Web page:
"Anytime you get in trouble, in all different instances, the first person they're going to look at is you because you're an athlete. And nowadays, trouble finds athletes off the field. So you've got to be real careful and you've got to be aware of your surroundings and the environment you put yourself in."

    QUOTE TO NOTE: "We're in shorts. Obviously if Ced (Benson) was here, we'd have more competition. But that's not to say that we don't have competition. He's not going to be given anything. He's got to go out there and earn it. We are not in pads. When we get to camp, we'll see what he does in pads. But so far he's picking up everything and he's doing a good job." — Bears RB coach Tim Spencer, who likes second-round draft pick Matt Forte' but will reserve final judgment.


  • Wide receiver Calvin Johnson was absent the last two times the media was allowed to watch the Lions' organized team activities. The practices are voluntary. "It's personal for him," coach Rod Marinelli said. "I know where he's at. It's a private issue for him."

  • Defensive tackle Landon Cohen, a seventh-round pick out of Ohio University, finally joined the Lions for his first practice during their last week of OTAs. He was ineligible to practice until then under NFL rules because of his college schedule. "It's frustrating," Cohen said. "The one thing that I really have to do is just get all the mental stuff down. Physically I'm ready to go and I'm in shape and ready to do the things."

  • Marinelli is pleased with his team's physical conditioning — and wants to keep it that way. "The thing that impresses me now with them — and I've just got to just keep hitting it — is how lean," Marinelli said. "This team is lean. Everybody that walks in, ‘Wow, is this a lean team.' And we've got to continue that through the summer and stay quick and fast."

    QUOTE TO NOTE: "The game of football is special. I tell you all the time. It's a special game." — Coach Rod Marinelli, on inviting high school players, coaches and teachers to watch an offseason practice.


  • Pro Bowl defensive end Aaron Kampman returned to his tornado-ravaged hometown area in Iowa during a break in organized team activities the weekend of June 7-8 and had some familiar help with his ongoing cleanup and rebuilding efforts.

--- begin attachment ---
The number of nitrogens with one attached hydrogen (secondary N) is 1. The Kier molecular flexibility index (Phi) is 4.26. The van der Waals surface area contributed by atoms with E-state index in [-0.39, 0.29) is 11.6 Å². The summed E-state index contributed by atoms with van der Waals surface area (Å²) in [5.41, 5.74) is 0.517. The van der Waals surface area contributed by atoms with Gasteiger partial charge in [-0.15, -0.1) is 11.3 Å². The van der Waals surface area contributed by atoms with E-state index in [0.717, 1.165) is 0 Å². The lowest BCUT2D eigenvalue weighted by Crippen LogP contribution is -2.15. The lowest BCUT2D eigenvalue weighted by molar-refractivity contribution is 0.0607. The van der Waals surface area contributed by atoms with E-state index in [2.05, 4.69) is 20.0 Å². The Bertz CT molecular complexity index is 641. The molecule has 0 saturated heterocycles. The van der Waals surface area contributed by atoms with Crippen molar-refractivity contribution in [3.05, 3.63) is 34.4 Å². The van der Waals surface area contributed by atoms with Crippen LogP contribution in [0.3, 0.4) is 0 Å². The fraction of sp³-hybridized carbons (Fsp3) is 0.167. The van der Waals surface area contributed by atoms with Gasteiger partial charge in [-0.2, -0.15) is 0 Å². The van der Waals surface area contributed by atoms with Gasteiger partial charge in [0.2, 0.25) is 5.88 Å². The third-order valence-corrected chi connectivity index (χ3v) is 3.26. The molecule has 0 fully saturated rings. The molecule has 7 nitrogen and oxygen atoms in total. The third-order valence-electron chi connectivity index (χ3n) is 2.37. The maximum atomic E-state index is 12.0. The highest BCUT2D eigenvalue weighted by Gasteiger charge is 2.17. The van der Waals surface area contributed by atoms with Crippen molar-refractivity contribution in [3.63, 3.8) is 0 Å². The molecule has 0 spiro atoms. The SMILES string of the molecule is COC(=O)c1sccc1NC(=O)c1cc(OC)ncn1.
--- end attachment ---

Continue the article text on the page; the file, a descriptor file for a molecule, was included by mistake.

Packers teammates Colin Cole, Will Blackmon and Thomas Gafford, along with team trainer Pepper Burruss, joined Kampman in Parkersburg.

    Kampman, a native of nearby Kelsey, attended high school in Parkersburg. The school was destroyed by a May 25 twister that killed seven people. Kampman's grandfather, Claas Kampman, 81, resides in Parkersburg and suffered injuries during the storm that required surgery.

    "There were other things going on over the weekend for guys (on the team), and to have a couple of them say that they wanted to come down and help out, it was really significant," Kampman told "I gave them all a pretty big hug and really said thank you."

  • The Packers cut third-year offensive tackle Joe Toledo.

    The one-time Miami Dolphin was subsequently signed by San Francisco.

  • A barometer of how the absence of retired quarterback Brett Favre will affect the Packers' fan appeal will be made in the coming days.

    Tickets were to go on sale Saturday morning, June 14, for the team's intrasquad scrimmage, which will be held at Lambeau Field on the evening of Aug. 3 during training camp.

    The 8-year-old scrimmage has sold out each of the previous four years, when Favre remained the face of the franchise before calling it quits in March this year.

  • The finish line is in sight for the players with their offseason program.

    The on-field schedule concludes with the mandatory minicamp, June 17-19. The team will practice twice, in the morning and the afternoon, on each of the first two days. The minicamp will wrap up with a morning practice on the final day.

    The players will report for training camp July 27. The first practice will be the morning of July 28.

    QUOTE TO NOTE: "He seems to be very bright, and he seems to be picking things up at a fast pace, and that's important in our scheme because our receivers play all three positions, four positions in some cases. So, I am very, very pleased with that. He has the size and speed and looks like a natural route runner. We're excited about all of our players, but I'm glad he is here." — Head coach Mike McCarthy on his early impressions of rookie receiver Jordy Nelson, the team's top pick in the draft.